Format of Original
11 p.; 23 cm
Taylor & Francis (Routledge)
The Journal of Genetic Psychology
Behavior problems are prevalent in young children and those living in poverty are at increased risk for stable, high-intensity behavioral problems. Research has demonstrated that participation in child and parent therapy (CPT) programs significantly reduces problematic child behaviors while increasing positive behaviors. However, CPT programs, particularly those implemented with low-income populations, frequently report high rates of attrition (over 50%). Parental attributional style has shown some promise as a contributing factor to treatment attendance and termination in previous research. The authors examined if parental attributional style could predict treatment success in a CPT program, specifically targeting low-income urban children with behavior problems. A hierarchical logistic regression was used with a sample of 425 families to assess if parent- and child-referent attributions variables predicted treatment success over and above demographic variables and symptom severity. Parent-referent attributions, child-referent attributions, and child symptom severity were found to be significant predictors of treatment success. Results indicated that caregivers who viewed themselves as a contributing factor for their child's behavior problems were significantly more likely to demonstrate treatment success. Alternatively, caregivers who viewed their child as more responsible for their own behavior problems were less likely to demonstrate treatment success. Additionally, more severe behavior problems were also predictive of treatment success. Clinical and research implications of these results are discussed.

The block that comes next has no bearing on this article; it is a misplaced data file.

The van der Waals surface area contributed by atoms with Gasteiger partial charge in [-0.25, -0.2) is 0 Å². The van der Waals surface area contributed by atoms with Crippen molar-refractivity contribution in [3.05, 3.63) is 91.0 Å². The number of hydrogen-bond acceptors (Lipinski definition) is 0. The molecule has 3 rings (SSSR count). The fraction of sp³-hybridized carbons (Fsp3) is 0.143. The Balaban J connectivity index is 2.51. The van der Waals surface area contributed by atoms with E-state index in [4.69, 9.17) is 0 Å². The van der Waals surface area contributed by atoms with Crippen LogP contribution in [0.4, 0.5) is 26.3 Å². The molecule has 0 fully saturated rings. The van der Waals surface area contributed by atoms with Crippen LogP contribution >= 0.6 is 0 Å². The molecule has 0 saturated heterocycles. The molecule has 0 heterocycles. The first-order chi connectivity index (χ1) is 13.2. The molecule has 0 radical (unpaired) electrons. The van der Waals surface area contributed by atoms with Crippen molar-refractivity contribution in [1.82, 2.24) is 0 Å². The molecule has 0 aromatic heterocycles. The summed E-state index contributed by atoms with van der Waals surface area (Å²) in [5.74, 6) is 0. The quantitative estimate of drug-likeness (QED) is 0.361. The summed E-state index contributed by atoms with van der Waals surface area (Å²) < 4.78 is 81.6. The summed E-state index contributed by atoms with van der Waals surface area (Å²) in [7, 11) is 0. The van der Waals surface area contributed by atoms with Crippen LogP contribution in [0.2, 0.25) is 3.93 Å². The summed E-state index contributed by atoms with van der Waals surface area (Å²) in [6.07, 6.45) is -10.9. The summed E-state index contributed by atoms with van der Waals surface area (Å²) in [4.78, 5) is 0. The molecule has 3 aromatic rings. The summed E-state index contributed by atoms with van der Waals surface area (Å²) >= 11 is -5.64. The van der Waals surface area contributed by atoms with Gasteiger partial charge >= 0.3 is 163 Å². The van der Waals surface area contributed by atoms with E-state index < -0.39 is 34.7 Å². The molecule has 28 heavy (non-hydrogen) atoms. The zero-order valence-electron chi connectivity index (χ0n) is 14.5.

Mattek, Ryan; Fox, Robert A.; and Harris, Sara E., "Predicting Treatment Success in Child and Parent Therapy Among Families in Poverty" (2016). College of Education Faculty Research and Publications. 382.
Accepted version. The Journal of Genetic Psychology, Vol. 177, No. 2 (March/April 2016): 44-54. DOI. © 2016 Taylor & Francis (Routledge). Used with permission.